How Do You Avoid Falling out of Love With Photography?

How Do You Avoid Falling out of Love With Photography?

No matter how strongly you feel about photography, it can still start to lose its shine. So, how can you avoid losing that fire that keeps the camera in your hand?

I debated becoming a professional photographer for several years before I made the leap. There were a number of reasons why I wasn't sure if I ought to do it, but one was particularly persistent and had fewer counterarguments. With negatives like "low average wage" and "highly competitive," you can reason your way around them and work out strategies that might sail you past those troubled waters. But the negative to becoming a full-time, professional photographer that stood resolute for me was falling out of love with photography.

I'd had a propensity towards photography and videography from a young age, but I didn't properly try my hand at it until my late teens, when I bought a cheap, secondhand DSLR. I was almost immediately obsessed, but I'm one to do that with new things. What surprised me was how long that honeymoon period lasted; in many ways, it never ended. When I create an image I love to this day, I get the same feeling I got with that first camera. I get the buzz of excitement and pride that keeps me coming back to my camera. As the years went by, photography was still just a hobby — albeit one I made small amounts of money from here and there — though my interest didn't wane. So, I wasn't interested in putting that passion at risk.

Me as a toddler, presumably keen to capture the many horrendous patterns in the immediate area.

We've all heard the various maxims that warn people that turning their passion into a career would eventually poison that love for it. I could imagine that happening with photography, and I used that as the primary motivator for not going into it as a career. The problem was, there wasn't anything else I'd rather have been doing, and I wasn't shy about working hard at it. Suddenly, it felt like an excuse, and after deliberating job offers, I jumped in, face first. The start was difficult, but it did nothing to dampen my drive to grow as a photographer and enjoy the process. But, if I'm honest, it did catch up with me eventually.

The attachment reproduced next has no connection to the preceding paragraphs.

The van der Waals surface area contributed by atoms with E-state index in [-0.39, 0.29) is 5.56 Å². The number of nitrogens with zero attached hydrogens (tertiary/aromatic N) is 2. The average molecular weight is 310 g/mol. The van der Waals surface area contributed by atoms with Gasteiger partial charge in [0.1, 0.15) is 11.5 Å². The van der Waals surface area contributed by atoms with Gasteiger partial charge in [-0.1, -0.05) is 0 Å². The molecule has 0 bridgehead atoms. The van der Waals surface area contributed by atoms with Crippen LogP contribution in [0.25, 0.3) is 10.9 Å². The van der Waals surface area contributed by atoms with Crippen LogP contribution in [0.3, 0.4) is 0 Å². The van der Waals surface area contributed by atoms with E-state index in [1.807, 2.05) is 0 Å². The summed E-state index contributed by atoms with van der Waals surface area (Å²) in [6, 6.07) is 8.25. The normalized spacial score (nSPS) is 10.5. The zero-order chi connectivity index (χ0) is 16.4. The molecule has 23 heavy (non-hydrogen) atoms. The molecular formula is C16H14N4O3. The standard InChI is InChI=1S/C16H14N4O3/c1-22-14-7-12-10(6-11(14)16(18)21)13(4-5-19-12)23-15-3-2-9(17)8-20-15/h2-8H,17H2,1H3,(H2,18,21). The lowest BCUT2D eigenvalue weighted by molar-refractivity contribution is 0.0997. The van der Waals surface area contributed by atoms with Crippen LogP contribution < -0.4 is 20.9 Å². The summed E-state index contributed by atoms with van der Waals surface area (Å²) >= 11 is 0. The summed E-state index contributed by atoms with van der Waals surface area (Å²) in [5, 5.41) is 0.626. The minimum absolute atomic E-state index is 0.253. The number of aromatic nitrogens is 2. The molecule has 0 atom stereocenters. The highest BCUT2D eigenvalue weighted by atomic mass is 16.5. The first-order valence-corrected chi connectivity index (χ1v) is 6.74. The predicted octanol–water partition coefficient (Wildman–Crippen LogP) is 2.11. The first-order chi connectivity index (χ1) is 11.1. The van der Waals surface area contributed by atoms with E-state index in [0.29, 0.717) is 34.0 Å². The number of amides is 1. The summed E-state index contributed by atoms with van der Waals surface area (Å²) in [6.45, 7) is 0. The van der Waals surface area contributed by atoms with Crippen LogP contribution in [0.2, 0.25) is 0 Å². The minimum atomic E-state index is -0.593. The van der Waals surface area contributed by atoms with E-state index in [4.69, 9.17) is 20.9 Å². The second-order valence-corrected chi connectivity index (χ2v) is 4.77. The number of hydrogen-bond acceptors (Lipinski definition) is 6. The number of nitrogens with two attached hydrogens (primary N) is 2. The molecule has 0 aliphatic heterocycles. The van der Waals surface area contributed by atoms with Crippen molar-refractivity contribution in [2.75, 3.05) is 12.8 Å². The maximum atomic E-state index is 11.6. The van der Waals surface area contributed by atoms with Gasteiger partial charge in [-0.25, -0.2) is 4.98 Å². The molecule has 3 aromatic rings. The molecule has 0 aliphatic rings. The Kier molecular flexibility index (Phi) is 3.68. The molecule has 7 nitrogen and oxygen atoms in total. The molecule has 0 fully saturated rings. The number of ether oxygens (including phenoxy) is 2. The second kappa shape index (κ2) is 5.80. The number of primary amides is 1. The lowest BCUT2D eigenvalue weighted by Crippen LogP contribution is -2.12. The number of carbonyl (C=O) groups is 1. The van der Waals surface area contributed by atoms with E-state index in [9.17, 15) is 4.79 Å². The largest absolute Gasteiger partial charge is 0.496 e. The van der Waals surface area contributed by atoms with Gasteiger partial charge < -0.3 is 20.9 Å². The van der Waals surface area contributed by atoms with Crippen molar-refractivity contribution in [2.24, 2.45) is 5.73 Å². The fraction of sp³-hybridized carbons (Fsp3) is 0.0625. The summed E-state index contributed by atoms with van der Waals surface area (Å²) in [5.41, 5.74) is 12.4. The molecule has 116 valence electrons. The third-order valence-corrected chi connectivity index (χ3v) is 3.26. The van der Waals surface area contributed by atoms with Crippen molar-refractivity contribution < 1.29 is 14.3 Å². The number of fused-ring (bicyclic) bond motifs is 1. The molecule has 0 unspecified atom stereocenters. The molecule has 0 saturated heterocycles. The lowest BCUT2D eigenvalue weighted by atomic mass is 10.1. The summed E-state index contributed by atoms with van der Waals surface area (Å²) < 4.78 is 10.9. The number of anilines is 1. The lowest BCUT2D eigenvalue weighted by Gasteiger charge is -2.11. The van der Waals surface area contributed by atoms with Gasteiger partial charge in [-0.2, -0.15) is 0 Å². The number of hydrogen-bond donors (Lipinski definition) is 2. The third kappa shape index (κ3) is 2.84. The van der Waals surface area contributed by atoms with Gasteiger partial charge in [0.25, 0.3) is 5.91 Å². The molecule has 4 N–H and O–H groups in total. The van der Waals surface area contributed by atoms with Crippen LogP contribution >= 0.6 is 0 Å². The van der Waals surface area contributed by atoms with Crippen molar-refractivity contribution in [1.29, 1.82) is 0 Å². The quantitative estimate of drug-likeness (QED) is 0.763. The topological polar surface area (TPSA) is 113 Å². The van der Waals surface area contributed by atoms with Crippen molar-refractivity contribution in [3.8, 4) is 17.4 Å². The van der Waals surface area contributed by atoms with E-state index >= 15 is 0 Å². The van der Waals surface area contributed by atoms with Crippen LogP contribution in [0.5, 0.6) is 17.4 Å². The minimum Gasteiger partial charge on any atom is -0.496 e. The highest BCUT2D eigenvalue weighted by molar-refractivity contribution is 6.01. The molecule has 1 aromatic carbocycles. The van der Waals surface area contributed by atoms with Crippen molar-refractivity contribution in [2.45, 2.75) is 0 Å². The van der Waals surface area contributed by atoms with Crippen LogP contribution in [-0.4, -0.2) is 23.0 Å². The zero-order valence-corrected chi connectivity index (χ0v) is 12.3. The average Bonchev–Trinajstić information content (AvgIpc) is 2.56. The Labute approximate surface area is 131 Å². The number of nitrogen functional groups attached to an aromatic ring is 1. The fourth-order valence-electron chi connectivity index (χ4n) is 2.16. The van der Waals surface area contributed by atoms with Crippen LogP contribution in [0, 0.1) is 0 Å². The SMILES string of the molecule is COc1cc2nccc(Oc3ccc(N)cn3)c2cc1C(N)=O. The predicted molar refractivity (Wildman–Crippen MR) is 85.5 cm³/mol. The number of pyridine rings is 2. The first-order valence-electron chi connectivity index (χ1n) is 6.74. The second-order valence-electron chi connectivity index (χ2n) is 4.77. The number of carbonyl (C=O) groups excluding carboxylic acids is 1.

I couldn't possibly pinpoint a time where my love photography changed. I never fell out of love with it, but it often felt like a normal job (as, you might argue, it ought to have.) I took on a project because I wanted to get paid. What troubled me, however, was that the projects I was taking on I would have enjoyed a year or two prior. Upon realizing that and wanting to halt this train before it got out of hand, I set about restoring the love I had for the medium. Here's what I think can help you retain your love for photography in spite of all that life or your career throws at you.

Personal Projects

This is an area I truly didn't appreciate enough. I wanted to conduct personal projects from the get-go with photography, and I did. But somewhere along the line, when photography was becoming more of a job than a passion, I decided they didn't pay and weren't valuable enough a way to spend my time. This was a mistake. Doing photography you love is the lifeblood of your passion, and it can keep you from a rut. This year, I have a lot of personal projects on the go and shoots for people where I don't earn the sort of money I charge now. What's more, I want to add in more projects and have been talking with charities to explore options there, which can have a positive impact too.

Whether you're a full-time professional photographer or a hobbyist, personal projects are crucial for growth and a sort of creative wellbeing. Here are a few ideas:

  • Do a series of themed images
  • Work with a charity
  • Complete a challenge
  • Use photography to show something else you love
  • Collaborate on a project with a person or organization